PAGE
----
Cost parameters include 6-month costs for each antiretroviral regimen as well as disease monitoring and other treatment costs for each 6-month period by CD4+ T-cell range. HAART regimen costs were calculated from the recommended daily doses and the average wholesale prices reported in the Drug Topics Red Book 2002.26 The expected cost for enfuvirtide was taken from a Wall Street Journal article.27 Disease monitoring and treatment costs for a 6-month period in each CD4+ T-cell range were taken from an unpublished 1999 study (M. M. Kitahata et al, final report for RESA41066: utilization and costs of medical care after the introduction of potent combination antiretroviral therapy among HIV-infected persons in managed care setting, 1999) using data from the Group Health Cooperative of Puget Sound. All costs are reported in US dollars as of 2002 and are adjusted from prior years when necessary using the medical services component of the consumer price index (www.bls.gov/cpi/home.htm). The cost input parameter values are shown in Table 2.
Other input parameters in the model include utility weights for each CD4+ T-cell range and discount rates for costs and benefits. The utility weights for the base case are taken from a report by Freedberg et al28 and shown in Table 2. Utility weights from Tengs and Lin29 show a greater decline in health-related utility as the disease progresses compared with the estimates by Freedberg et al28 and are used in a sensitivity analysis.
In the base case, a 10% reduction in utility was assumed for those taking HAART, but a sensitivity analysis tested the impact of a 20% reduction in utility while on HAART to give more weight to the side effects associated with treatment. A discount rate of 3% was used for the costs and health benefits in accordance with the recommendations of the Panel on Cost Effectiveness.30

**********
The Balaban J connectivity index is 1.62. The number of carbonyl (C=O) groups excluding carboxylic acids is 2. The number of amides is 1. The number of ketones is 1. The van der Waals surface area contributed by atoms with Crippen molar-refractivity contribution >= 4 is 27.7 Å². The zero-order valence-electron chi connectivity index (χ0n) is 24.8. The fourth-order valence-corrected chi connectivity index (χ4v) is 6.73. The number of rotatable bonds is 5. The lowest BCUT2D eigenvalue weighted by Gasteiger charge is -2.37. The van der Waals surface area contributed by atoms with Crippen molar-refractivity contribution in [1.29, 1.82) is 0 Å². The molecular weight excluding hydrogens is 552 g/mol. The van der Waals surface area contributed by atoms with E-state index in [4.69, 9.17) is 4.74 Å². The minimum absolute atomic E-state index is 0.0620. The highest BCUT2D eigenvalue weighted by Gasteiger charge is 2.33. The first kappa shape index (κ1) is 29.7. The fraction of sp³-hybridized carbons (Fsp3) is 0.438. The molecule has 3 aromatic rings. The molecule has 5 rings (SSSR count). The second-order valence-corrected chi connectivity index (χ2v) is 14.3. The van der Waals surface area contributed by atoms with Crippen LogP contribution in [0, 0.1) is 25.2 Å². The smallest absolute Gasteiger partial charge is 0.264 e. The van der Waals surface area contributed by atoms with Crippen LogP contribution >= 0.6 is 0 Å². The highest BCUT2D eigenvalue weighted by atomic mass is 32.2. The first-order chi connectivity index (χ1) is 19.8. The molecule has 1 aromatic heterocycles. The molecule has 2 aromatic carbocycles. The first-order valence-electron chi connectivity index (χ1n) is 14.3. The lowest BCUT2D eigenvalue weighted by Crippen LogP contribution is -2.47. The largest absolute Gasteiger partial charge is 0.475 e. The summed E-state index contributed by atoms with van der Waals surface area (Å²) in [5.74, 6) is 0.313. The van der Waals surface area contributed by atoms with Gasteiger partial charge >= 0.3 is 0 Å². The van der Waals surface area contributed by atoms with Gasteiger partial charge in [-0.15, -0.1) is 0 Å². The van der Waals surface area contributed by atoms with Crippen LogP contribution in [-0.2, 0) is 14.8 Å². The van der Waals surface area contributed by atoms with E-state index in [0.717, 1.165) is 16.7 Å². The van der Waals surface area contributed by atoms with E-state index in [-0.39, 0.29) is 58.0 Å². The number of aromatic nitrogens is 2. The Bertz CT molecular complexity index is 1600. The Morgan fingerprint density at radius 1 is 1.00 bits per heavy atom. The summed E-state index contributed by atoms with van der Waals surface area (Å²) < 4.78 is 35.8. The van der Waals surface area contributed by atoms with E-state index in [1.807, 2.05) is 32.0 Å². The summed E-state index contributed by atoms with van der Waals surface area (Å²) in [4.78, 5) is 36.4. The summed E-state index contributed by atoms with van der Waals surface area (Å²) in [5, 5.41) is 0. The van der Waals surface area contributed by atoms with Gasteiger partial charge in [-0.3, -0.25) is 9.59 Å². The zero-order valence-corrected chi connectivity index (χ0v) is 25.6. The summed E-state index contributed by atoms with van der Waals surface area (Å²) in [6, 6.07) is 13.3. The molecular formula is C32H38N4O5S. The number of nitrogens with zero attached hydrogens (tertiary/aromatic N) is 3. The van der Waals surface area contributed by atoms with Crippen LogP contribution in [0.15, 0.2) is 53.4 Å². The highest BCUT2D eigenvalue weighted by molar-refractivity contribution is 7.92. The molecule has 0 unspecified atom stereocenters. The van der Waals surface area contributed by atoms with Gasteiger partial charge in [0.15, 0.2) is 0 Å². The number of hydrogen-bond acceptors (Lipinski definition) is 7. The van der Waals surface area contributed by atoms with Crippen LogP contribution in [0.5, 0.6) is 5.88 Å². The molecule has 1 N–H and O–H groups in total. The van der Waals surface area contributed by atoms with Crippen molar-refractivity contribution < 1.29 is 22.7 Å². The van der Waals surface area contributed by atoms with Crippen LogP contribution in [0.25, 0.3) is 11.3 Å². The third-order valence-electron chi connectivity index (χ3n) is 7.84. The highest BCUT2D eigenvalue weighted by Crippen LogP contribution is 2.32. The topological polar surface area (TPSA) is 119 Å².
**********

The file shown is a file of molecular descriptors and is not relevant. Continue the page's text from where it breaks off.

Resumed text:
A base case analysis and sensitivity analyses were performed. The base case analysis uses the set of feasible input parameter estimates that were described previously. The base case analysis computes the remaining lifetime costs, health outcomes, life expectancy, and quality-adjusted life expectancy for people with HIV infection from the time that they are in the CD4+ T-cell count range of 499 to 350 cells/μL (mean value of 425 cells/μL). Costs and outcomes are compared for patients who start HAART early in their disease (when their CD4+ T-cell count is greater than 350 cells/μL) and patients who start HAART later in their disease (when their CD4+ T-cell count is less than 350 cells/μL but greater than 200 cells/μL). The incremental cost-effectiveness ratio of starting therapy when the patient's CD4+ T-cell count is greater than 350 cells/μL as compared with starting when the patient's CD4+ T-cell count is less than 350 cells/μL but greater than 200 cells/μL is computed.